Last night's Game of Thrones finale was a very satisfying cap to a very satisfying fourth season, concluding with a poetic shot of Arya Stark on a Braavos-bound boat that felt like a fitting conclusion to the year's story arcs. But if you were watching with a fan of the books, the subsequent cut to black probably had them screaming "WAIT, WHAT!?" A key scene that concludes the third book, A Storm of Swords, from which this season has largely drawn, was missing. Were the showrunners right to exclude it?

Now, be warned: read on only if you've read the books, or do not care about spoilers regarding this final scene, which, to be sure, is a real doozy.

The epilogue of A Storm of Swords sees a member of the Frey family who participated in the Red Wedding taken captive by the Brotherhood Without Banners. You remember them—the outlaw bandits who fight for justice against the Lannisters, led by the one-eyed Beric Dondarrion and his red priest Thoros, who somehow has the power to revive him every time he's killed. Then it's revealed that Beric is gone and has passed his powers of revival to someone else—Catelyn Stark, reincarnated as a silent, zombie-like specter who passes judgment against those that did her wrong.

She's now named "Lady Stoneheart" and has assumed control of the Brotherhood, with the single-minded goal of destroying all those that have wronged her. It's a dark, shocking note to end the book on, but it's not unsatisfying, and visually of course it would have been a jarring and powerful final image for the show to end the year on. Lena Heady (who plays Cersei) had obliquely teased things with a much-discussed Instagram two months ago.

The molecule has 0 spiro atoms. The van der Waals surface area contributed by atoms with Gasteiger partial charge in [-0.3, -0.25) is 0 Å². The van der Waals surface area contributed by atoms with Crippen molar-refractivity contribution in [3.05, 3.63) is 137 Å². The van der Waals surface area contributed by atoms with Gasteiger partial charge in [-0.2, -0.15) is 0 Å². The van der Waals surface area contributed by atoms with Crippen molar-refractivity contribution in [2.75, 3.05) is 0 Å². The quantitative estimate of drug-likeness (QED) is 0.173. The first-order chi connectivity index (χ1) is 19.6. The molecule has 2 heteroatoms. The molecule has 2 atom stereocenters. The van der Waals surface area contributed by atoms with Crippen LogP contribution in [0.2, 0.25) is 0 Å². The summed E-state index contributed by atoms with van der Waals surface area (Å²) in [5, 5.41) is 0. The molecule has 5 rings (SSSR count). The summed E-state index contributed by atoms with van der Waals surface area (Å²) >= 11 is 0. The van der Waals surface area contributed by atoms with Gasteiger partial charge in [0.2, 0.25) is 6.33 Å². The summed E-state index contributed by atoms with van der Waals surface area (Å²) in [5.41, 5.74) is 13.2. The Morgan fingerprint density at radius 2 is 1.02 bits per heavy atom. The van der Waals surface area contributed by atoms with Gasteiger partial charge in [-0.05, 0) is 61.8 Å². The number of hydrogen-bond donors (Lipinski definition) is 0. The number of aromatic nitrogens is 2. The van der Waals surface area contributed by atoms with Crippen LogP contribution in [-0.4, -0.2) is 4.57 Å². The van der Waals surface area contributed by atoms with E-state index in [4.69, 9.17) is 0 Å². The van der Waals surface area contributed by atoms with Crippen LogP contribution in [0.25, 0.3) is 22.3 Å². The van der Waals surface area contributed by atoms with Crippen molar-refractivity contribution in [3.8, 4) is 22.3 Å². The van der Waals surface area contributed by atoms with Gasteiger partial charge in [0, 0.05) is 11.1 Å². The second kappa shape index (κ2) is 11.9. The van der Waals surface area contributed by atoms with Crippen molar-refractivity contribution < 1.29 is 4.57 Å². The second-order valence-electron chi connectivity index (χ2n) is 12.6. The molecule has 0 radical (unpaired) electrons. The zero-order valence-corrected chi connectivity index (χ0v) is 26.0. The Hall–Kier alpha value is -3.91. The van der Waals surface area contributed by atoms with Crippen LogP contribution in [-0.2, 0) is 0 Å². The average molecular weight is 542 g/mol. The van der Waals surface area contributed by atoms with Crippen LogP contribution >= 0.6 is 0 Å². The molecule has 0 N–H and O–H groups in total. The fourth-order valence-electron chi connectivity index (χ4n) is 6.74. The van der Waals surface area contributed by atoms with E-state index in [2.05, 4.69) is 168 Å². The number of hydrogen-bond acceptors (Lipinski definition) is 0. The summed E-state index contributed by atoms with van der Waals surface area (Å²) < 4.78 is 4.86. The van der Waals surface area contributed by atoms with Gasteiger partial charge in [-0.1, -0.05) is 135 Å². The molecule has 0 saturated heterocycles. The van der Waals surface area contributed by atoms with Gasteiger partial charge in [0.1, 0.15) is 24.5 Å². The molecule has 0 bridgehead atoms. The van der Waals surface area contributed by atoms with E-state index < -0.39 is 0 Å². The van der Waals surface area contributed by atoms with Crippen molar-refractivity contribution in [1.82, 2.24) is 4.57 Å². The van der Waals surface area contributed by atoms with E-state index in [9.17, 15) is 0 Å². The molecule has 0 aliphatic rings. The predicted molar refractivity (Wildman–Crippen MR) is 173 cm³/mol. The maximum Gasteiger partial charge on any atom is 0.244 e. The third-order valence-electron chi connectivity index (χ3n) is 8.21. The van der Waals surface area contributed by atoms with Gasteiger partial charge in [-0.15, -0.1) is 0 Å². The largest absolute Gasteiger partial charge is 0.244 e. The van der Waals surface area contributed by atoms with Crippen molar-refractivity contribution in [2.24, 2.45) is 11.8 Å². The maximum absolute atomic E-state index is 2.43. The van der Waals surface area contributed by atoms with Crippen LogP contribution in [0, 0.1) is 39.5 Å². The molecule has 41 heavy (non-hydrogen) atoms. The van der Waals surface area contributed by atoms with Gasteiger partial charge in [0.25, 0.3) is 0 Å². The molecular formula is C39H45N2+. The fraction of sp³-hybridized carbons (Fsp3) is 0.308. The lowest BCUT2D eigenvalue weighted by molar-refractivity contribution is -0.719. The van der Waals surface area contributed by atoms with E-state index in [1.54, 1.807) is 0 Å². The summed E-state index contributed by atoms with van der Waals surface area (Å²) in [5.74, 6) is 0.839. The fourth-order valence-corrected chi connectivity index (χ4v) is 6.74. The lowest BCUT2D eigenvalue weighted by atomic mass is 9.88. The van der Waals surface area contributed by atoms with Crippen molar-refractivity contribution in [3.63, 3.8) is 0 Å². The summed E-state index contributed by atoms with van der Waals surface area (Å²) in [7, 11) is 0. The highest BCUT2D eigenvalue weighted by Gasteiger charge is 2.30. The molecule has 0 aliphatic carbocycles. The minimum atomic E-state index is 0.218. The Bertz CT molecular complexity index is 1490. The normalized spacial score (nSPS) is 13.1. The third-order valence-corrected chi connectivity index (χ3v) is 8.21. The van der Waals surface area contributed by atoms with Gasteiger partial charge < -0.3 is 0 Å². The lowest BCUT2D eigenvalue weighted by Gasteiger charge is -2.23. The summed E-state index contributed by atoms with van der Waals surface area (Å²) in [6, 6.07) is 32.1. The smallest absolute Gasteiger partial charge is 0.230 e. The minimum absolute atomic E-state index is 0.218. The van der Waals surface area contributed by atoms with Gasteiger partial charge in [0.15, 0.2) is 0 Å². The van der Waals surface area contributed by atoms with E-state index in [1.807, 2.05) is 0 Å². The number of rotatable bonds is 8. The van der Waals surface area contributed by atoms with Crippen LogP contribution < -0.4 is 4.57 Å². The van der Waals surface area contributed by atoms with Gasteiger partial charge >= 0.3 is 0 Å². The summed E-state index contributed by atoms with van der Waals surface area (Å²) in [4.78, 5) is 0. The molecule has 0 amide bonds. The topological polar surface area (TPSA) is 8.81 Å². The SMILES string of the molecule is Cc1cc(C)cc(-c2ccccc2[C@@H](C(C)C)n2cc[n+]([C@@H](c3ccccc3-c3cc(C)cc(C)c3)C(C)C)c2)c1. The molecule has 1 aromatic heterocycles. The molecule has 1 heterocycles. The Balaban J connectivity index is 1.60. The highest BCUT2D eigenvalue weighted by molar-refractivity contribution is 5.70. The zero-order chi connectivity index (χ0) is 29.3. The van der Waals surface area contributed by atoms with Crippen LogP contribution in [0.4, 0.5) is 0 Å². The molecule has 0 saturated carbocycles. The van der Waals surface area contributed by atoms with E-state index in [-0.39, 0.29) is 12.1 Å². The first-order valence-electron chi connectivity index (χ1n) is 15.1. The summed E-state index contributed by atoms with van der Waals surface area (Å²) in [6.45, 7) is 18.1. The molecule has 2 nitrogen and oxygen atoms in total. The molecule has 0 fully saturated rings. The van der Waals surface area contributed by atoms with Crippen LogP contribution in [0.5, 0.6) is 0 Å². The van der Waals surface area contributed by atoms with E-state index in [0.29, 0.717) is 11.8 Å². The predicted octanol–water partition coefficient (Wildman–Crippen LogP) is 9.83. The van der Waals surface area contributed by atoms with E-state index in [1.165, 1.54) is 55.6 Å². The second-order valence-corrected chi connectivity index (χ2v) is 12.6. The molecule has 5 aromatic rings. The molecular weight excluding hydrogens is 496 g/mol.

There's no official word on why the show's creators decided to omit this scene, and there may never be—David Benioff and D.B. Weiss have never been particularly interested in discussing the changes they're making to the source material. It's very plausible that they're saving the reveal for season five, since this season has been entirely lacking in Catelyn; maybe the writers thought including her at the end would be too jarring. Arya's escape to Braavos is, in a way, a more uplifting conclusion, and Catelyn's return can be used as a punchy conclusion to an early episode next year. Plus, there were plenty of other shocking moments in this episode, most notably that final showdown between Tywin and Tyrion.

Benioff and Weiss are more than justified to make whatever artistic decisions they want, but the problem, of course, is the internet. The second the Lady Stoneheart reveal doesn't happen, all the book fans start freaking out, and word leaks out enough that the ultimate reveal will probably be less effective. Again, I don't think that Benioff and Weiss should be deciding how to write their show based on internet fandom, and they would probably argue that the vast majority of Thrones' huge audience will remain unaware of any omitted scenes.

It also plays into how the show has been written thus far. Usually, the big epic plot twists are deployed in each season's penultimate episode—Ned being beheaded in season one, Stannis' defeat at the Blackwater in season two, the Red Wedding in season three. The final episode is usually a little quieter and serves to set up the next season. But these finales are not without their shocking conclusions: the birth of the dragons in season one, the march of the White Walkers in season two. But season three finished with Daenerys' liberation of Yunkai, a visually sweeping but somewhat foreboding moment, pointing vaguely to future plot without doing anything too shocking. Ending with Arya's journey echoes that approach, and given the focus on the trials and tribulations of the scattered Stark children this season, it may have been the right call.